“Community” creator Dan Harmon’s startling openness with his fans on Twitter, Tumblr and via his podcast/live show Harmontown is one of his most endearing and problematic qualities. It’s allowed those who like his work a closeness and an insight into his process and mindset that’s rare, and it’s gotten him into trouble more than once when something he shared in an essentially public forum the kind of opinions usually only muttered between friends. Harmon was officially reinstated as showrunner of “Community” earlier this month, which meant that he had to actually watch the 13 episodes that make up season four, when he was fired and replaced by David Guarascio and Moses Port. Harmon shared his thoughts on the season on Harmontown, and while he admitted Guarascio, Port and company tried their best, he was not gentle with regard to how he felt about the results:
I guess I already knew this, but apparently, I’m quite a genius. I think I feel pretty comfortable expressing any kind of “Eh, not my cup of tea” about it because — this has been expressed a thousand times over — it’s obviously not somebody doing what they do and trying very hard to make people happy. It is very much like an impression, and an unflattering one. It’s just 13 episodes of “Oh, I’m Dan Harmon! Durpy, durpy, dur! ‘Die Hard’! Dur!” I feel like I’m going back to work tomorrow morning, and I just feel like, “Do I talk like that?” Man, watching those characters without me there is just not fuckin’ cool, man. It’s like flipping through Instagrams and watching your girlfriend just blow a million [other guys].
Harmon walked this back on Twitter, saying “I feel bad if I made anyone feel bad with my comments in harmontown. It’s a dirty, personal comedy podcast, not charismatic for quoting,” then adding “I like making stuff that pleases people, I like being honest about my feelings but I hate hurting other people, especially ‘Community’ fans.” But his comments, and a later part in the podcast in which he sidestepped his way into an ongoing internet discussion/battle by jokingly comparing season four to “watching your family get raped on a beach,” led to a longer apology Harmon posted on his Tumblr this morning in which he issued mea culpas to the fans, to everyone who works on the show, to the season four writers, anyone offended by rape jokes and so on. A sample:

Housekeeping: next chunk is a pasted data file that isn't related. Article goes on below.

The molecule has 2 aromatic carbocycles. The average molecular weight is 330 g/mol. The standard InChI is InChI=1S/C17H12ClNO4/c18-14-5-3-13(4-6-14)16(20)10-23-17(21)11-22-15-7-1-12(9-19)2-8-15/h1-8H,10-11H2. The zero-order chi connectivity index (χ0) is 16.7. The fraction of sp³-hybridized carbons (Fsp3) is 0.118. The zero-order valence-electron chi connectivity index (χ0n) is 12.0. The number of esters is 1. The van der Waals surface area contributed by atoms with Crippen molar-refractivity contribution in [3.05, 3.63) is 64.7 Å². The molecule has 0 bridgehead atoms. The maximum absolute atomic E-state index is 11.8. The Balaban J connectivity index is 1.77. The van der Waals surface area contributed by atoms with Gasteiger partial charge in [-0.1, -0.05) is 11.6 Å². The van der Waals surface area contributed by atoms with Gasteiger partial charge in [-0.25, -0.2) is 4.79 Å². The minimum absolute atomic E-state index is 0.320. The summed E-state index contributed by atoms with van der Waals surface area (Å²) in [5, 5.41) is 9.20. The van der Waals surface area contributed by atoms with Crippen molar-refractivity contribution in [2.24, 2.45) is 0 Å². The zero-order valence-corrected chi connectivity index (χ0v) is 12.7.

I am first and foremost sorry to ‘Community’ fans that got paid nothing to stick by ‘Community’ and get us to a fifth season only to hear the incoming showrunner say some stuff that felt very un-‘Community.’ Even if my goal had been to hurt someone, it would never have been you. What I said was disrespectful to your love for this show, love that I sometimes erroneously equate with validation of me as a person. I am unwittingly and unfortunately infamous for the amount I care about your opinion. I often say that I write in an attempt to “make people like me.” I’m realizing what makes me unlikable is that I haven’t made the leap from “caring what people think about me” to “caring about people.” And let’s face it, if I’m doing this at 40 how cool am I going to get before I die.
But I do know, every minute of every day, that I owe you folks what I consider to be my life and guarantee you that every time I’ve pissed you off it’s been on accident. And to keep from hurting you, I’m going to try thinking about you before saying things into microphones. I’m usually okay at it when I’m talking to actual press, because there’s a big visual reminder in the form of a cube on a mic or monkey in a diaper on the table. But when you’re listening to Harmontown, or, worse yet, reading transcripts from Harmontown, you’re catching me in unforgivably human moments. Obviously the solution is to stop talking about my job in my podcast until production is safely complete. That will protect the show you love, and your love of it, from the creator with the Mouth from PR Hell. I will do this. But more importantly, I am sorry.
And once again, Harmon’s unfiltered qualities lead him to offputting lows and redemptive confessional highs — and, despite the harshness of what he said about the show when he wasn’t there to run it, it’s always refreshing to hear someone in the industry actually openly say what’s on their mind, as ill-advised as it might be. But we’ll give the last word to Megan Ganz, who was a writer for “Community” seasons two, three and four before leaving to join “Modern Family.”
What’s weird is that we tried to do a beach rape episode but Sony wouldn’t pay for exteriors.
— Megan Ganz (@meganganz) June 18, 2013